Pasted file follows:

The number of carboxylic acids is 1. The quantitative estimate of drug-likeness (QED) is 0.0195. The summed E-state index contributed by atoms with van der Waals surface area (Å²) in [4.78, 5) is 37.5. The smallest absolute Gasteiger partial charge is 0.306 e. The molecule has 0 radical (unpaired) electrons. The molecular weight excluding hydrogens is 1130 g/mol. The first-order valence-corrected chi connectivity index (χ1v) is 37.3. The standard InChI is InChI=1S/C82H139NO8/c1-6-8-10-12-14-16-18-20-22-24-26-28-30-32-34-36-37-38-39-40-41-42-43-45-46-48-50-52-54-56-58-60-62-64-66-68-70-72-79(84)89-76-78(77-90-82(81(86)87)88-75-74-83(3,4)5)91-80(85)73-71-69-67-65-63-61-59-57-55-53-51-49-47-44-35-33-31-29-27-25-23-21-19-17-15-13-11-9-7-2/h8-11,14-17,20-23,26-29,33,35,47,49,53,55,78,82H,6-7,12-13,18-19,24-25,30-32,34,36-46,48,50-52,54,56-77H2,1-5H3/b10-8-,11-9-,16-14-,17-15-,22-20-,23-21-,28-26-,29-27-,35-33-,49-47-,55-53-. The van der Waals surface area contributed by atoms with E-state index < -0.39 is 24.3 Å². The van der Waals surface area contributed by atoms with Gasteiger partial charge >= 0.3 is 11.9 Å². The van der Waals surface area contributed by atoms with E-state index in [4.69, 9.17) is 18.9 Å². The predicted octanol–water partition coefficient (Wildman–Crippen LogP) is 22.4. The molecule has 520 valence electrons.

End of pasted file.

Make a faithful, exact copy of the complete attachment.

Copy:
The number of carboxylic acids is 1. The quantitative estimate of drug-likeness (QED) is 0.0195. The summed E-state index contributed by atoms with van der Waals surface area (Å²) in [4.78, 5) is 37.5. The smallest absolute Gasteiger partial charge is 0.306 e. The molecule has 0 radical (unpaired) electrons. The molecular weight excluding hydrogens is 1130 g/mol. The first-order valence-corrected chi connectivity index (χ1v) is 37.3. The standard InChI is InChI=1S/C82H139NO8/c1-6-8-10-12-14-16-18-20-22-24-26-28-30-32-34-36-37-38-39-40-41-42-43-45-46-48-50-52-54-56-58-60-62-64-66-68-70-72-79(84)89-76-78(77-90-82(81(86)87)88-75-74-83(3,4)5)91-80(85)73-71-69-67-65-63-61-59-57-55-53-51-49-47-44-35-33-31-29-27-25-23-21-19-17-15-13-11-9-7-2/h8-11,14-17,20-23,26-29,33,35,47,49,53,55,78,82H,6-7,12-13,18-19,24-25,30-32,34,36-46,48,50-52,54,56-77H2,1-5H3/b10-8-,11-9-,16-14-,17-15-,22-20-,23-21-,28-26-,29-27-,35-33-,49-47-,55-53-. The van der Waals surface area contributed by atoms with E-state index < -0.39 is 24.3 Å². The van der Waals surface area contributed by atoms with Gasteiger partial charge >= 0.3 is 11.9 Å². The van der Waals surface area contributed by atoms with E-state index in [4.69, 9.17) is 18.9 Å². The predicted octanol–water partition coefficient (Wildman–Crippen LogP) is 22.4. The molecule has 520 valence electrons.